Kyrgyz prosecutors and law enforcement officials searchedthe Bishkek offices of a subsidiary of TSX-listed , operator of theKumtor goldmine, as part of an inter-agency criminal investigation into alleged"financial violations" by the Canadian company, according to astatement published April 28 by the Kyrgyz Prosecutor's Office.
Investigators alleged that Centerra violated Kyrgyz law by illegallywithdrawing assets from the Kumtor Gold Company, the Centerra subsidiary thatoperates the gold mine, one of the biggest in the world.
"At the present time, investigators from theinteragency group are carrying out a search in the offices of Kumtor GoldCompany with the goal of finding documents, objects and other evidence relatedto the criminal case. In the near future the investigation will also involvemanagers and others at Kumtor Gold Company," the statement read.
The government, which controls a stake of approximately32.7% in Centerra Gold, is involved in a long-running dispute with Centerra'smanagement over a range of issues, including a claim that a proposed shareissue would dilutethe Kyrgyz share stake.
Bishkek in 2014 also attempted to revise the terms of themine agreement with Centerra, including a proposal to swap its shareholding in the Canadiancompany for a 50% direct stake in the mine. Negotiations over the proposal haveso far failed.
Centerra acknowledged the search of its offices in astatement of its own April 28, in which it also denied any wrongdoing, andconfirmed that mine operations had not been impacted by the development.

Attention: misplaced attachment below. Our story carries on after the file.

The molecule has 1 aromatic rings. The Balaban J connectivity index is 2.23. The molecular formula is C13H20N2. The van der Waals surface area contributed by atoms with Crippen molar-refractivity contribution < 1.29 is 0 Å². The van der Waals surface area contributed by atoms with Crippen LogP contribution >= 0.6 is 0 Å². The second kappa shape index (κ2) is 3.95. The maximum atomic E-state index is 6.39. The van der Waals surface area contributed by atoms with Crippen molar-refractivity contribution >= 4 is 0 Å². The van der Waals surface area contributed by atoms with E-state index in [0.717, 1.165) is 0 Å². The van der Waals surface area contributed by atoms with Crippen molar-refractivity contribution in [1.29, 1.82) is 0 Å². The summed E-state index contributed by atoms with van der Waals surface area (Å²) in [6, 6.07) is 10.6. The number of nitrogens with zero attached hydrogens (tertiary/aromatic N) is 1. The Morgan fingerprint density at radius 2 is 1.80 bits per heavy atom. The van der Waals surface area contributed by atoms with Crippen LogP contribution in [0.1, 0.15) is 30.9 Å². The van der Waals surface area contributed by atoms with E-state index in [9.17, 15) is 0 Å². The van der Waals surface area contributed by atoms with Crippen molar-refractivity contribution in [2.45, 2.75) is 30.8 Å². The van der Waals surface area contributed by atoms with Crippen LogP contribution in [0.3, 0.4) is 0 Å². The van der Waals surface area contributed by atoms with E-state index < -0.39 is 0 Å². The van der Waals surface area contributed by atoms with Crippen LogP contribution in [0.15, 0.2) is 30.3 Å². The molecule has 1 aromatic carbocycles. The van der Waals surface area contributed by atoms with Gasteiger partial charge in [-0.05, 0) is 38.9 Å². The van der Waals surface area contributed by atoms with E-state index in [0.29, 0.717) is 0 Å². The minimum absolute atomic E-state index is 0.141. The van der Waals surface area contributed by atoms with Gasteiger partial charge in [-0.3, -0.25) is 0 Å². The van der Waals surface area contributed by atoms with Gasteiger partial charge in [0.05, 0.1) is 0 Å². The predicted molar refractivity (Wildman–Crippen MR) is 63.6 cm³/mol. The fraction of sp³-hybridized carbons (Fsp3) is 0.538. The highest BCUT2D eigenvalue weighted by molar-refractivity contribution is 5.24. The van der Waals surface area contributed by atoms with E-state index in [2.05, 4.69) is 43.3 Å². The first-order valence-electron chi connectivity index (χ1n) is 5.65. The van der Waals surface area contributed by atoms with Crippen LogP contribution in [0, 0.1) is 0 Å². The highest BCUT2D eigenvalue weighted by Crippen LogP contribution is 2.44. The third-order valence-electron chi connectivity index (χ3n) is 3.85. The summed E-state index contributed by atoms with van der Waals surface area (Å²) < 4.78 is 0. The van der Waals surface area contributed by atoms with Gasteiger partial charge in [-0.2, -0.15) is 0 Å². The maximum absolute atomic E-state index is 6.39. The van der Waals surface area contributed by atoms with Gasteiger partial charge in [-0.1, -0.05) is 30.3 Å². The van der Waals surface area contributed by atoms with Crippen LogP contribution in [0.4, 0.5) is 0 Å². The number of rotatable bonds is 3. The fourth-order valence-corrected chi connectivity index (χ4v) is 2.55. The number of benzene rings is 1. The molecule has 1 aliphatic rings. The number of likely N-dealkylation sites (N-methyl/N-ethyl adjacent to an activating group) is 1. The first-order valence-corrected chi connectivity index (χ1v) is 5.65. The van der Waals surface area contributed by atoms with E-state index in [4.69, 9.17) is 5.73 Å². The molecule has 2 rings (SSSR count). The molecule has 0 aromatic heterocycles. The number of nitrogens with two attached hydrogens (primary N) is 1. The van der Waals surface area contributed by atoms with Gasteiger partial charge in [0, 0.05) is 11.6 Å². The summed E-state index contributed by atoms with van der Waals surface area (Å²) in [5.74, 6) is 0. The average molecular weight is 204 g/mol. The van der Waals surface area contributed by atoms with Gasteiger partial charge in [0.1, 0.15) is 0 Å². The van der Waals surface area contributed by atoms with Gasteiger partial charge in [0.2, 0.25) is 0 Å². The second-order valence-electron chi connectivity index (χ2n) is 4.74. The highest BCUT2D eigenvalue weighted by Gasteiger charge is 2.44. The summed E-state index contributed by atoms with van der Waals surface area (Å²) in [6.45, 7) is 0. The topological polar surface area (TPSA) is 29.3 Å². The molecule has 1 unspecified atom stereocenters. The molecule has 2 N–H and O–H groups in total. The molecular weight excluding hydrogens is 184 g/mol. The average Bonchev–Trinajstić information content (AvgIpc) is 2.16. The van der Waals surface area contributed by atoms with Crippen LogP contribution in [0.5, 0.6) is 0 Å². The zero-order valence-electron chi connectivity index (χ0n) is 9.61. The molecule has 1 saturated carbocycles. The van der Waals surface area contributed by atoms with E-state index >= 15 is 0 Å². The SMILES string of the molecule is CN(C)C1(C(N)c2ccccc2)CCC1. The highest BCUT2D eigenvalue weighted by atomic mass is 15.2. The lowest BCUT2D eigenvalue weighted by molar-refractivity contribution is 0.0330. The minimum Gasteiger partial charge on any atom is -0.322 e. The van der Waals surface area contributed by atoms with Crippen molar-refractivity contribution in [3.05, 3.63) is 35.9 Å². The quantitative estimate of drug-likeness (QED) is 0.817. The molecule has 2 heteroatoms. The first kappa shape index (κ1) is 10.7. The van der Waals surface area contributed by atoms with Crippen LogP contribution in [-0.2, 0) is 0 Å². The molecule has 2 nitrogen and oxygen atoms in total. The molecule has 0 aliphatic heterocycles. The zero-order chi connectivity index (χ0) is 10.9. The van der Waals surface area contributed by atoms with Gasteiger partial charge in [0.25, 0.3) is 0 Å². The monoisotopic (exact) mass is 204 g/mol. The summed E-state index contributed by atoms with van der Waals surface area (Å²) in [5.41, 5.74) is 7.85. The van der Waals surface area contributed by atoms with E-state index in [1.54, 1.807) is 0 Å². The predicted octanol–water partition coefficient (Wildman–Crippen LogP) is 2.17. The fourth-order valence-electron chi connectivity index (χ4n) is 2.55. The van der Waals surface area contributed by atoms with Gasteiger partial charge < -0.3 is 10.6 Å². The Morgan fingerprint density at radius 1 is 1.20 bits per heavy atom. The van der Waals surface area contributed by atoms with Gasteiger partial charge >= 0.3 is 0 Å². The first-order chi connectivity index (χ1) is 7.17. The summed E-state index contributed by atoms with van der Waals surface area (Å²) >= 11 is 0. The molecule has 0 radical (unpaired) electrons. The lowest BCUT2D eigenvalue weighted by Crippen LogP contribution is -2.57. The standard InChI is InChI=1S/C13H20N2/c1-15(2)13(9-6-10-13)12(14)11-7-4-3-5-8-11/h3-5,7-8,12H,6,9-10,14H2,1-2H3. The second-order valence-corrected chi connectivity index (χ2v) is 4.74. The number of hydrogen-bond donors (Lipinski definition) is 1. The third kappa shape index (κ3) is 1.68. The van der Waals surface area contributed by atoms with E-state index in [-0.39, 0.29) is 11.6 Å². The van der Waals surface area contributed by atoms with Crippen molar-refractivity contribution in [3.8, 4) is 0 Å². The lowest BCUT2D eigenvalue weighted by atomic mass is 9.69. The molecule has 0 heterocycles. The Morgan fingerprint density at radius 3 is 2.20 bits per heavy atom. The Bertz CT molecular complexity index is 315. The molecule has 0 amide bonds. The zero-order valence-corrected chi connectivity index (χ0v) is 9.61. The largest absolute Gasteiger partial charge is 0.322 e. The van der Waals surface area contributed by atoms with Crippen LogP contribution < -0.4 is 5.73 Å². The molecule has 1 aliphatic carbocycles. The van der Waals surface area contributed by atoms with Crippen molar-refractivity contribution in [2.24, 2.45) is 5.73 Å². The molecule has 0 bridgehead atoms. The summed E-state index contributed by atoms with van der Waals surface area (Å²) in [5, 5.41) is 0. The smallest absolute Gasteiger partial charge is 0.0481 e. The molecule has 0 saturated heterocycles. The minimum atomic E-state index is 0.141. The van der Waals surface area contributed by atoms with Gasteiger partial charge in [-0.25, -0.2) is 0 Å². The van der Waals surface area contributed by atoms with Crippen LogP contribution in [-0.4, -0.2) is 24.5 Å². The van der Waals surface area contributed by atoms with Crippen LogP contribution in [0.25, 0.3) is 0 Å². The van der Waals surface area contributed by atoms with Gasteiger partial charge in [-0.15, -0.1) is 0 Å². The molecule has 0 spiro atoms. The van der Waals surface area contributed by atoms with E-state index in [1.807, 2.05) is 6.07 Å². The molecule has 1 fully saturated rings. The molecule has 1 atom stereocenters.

"The Kyrgyz Republic government has very recentlyindicated to Centerra its dissatisfaction with the current arrangementsgoverning Centerra and the Kumtor project," the statement read.
"[It] has expressed concerns regarding, among otherthings, an inter-corporate dividend paid by KGC to Centerra in 2013. Thecompany re-iterates that such inter-corporate dividend complied with the 2009agreements governing the Kumtor Project… and all applicable Kyrgyz Republiclaws. Any claims to the contrary are without merit."
Centerra said the government had made it clear it would sendproposals to resolve the situation, but the sides have not yet met to discussthem.
The Canadian company confirmed it wants to resolve thesituation within the framework of its existing project agreement with thegovernment, and had "benefited from a close and constructive dialogue withKyrgyz Republic authorities during Kumtor Project operations"
The company remained "committed to working with them toresolve these issues in accordance with the Kumtor Project Agreements,"which also allow for disputes to be settled under international arbitration.
But despite the reassurances, Centerra acknowledged that itmay ultimately be unsuccessful in negotiations with the government.
"There are no assurances that any discussions betweenthe Kyrgyz Republic government and Centerra will result in a mutuallyacceptable solution… and that the Kyrgyz Republic government … will not takeactions that are inconsistent with the Government's obligations under theKumtor Project Agreements, including adopting a law "denouncing" orpurporting to cancel or invalidate the Kumtor Project Agreements."
Kumtor, the country's largest mine, with 2015 goldproduction of 520,000 ounces, accounts for approximately 7.4% of total KyrgyzGDP, according to information from the Kumtor Gold Co.